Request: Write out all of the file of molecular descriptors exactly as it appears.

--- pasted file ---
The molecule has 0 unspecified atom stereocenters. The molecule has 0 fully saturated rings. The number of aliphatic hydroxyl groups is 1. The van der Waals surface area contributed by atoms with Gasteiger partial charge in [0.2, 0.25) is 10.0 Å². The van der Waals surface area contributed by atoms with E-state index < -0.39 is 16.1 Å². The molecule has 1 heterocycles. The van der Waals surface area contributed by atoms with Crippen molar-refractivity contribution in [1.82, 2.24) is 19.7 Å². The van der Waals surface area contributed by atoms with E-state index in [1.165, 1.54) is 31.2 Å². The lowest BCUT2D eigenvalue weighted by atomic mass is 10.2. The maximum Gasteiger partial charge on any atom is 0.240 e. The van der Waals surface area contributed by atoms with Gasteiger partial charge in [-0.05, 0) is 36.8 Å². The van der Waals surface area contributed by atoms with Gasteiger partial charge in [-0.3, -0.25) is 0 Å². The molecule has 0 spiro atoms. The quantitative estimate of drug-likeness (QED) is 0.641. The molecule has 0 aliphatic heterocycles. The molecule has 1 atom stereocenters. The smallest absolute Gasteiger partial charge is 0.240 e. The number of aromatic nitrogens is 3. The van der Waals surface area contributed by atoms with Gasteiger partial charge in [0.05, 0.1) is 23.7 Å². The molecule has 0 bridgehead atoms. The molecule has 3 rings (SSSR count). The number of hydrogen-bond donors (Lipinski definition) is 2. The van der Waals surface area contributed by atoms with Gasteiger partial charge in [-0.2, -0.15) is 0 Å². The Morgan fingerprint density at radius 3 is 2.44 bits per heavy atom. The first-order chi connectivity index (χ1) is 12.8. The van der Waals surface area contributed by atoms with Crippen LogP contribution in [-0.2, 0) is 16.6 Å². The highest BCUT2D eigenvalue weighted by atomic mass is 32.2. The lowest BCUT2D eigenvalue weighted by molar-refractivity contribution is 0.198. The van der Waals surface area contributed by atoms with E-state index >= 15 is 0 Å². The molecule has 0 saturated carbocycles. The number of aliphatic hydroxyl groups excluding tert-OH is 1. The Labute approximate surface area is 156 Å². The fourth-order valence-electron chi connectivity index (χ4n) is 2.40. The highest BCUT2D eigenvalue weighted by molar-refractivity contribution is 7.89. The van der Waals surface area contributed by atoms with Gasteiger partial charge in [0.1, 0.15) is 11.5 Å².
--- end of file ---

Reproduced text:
The molecule has 0 unspecified atom stereocenters. The molecule has 0 fully saturated rings. The number of aliphatic hydroxyl groups is 1. The van der Waals surface area contributed by atoms with Gasteiger partial charge in [0.2, 0.25) is 10.0 Å². The van der Waals surface area contributed by atoms with E-state index < -0.39 is 16.1 Å². The molecule has 1 heterocycles. The van der Waals surface area contributed by atoms with Crippen molar-refractivity contribution in [1.82, 2.24) is 19.7 Å². The van der Waals surface area contributed by atoms with E-state index in [1.165, 1.54) is 31.2 Å². The lowest BCUT2D eigenvalue weighted by atomic mass is 10.2. The maximum Gasteiger partial charge on any atom is 0.240 e. The van der Waals surface area contributed by atoms with Gasteiger partial charge in [-0.05, 0) is 36.8 Å². The van der Waals surface area contributed by atoms with Gasteiger partial charge in [-0.3, -0.25) is 0 Å². The molecule has 0 spiro atoms. The quantitative estimate of drug-likeness (QED) is 0.641. The molecule has 0 aliphatic heterocycles. The molecule has 1 atom stereocenters. The smallest absolute Gasteiger partial charge is 0.240 e. The number of aromatic nitrogens is 3. The van der Waals surface area contributed by atoms with Gasteiger partial charge in [0.05, 0.1) is 23.7 Å². The molecule has 0 bridgehead atoms. The molecule has 3 rings (SSSR count). The number of hydrogen-bond donors (Lipinski definition) is 2. The van der Waals surface area contributed by atoms with Gasteiger partial charge in [-0.2, -0.15) is 0 Å². The Morgan fingerprint density at radius 3 is 2.44 bits per heavy atom. The first-order chi connectivity index (χ1) is 12.8. The van der Waals surface area contributed by atoms with Crippen LogP contribution in [-0.2, 0) is 16.6 Å². The highest BCUT2D eigenvalue weighted by atomic mass is 32.2. The lowest BCUT2D eigenvalue weighted by molar-refractivity contribution is 0.198. The van der Waals surface area contributed by atoms with E-state index >= 15 is 0 Å². The molecule has 0 saturated carbocycles. The number of aliphatic hydroxyl groups excluding tert-OH is 1. The Labute approximate surface area is 156 Å². The fourth-order valence-electron chi connectivity index (χ4n) is 2.40. The highest BCUT2D eigenvalue weighted by molar-refractivity contribution is 7.89. The van der Waals surface area contributed by atoms with Gasteiger partial charge in [0.1, 0.15) is 11.5 Å².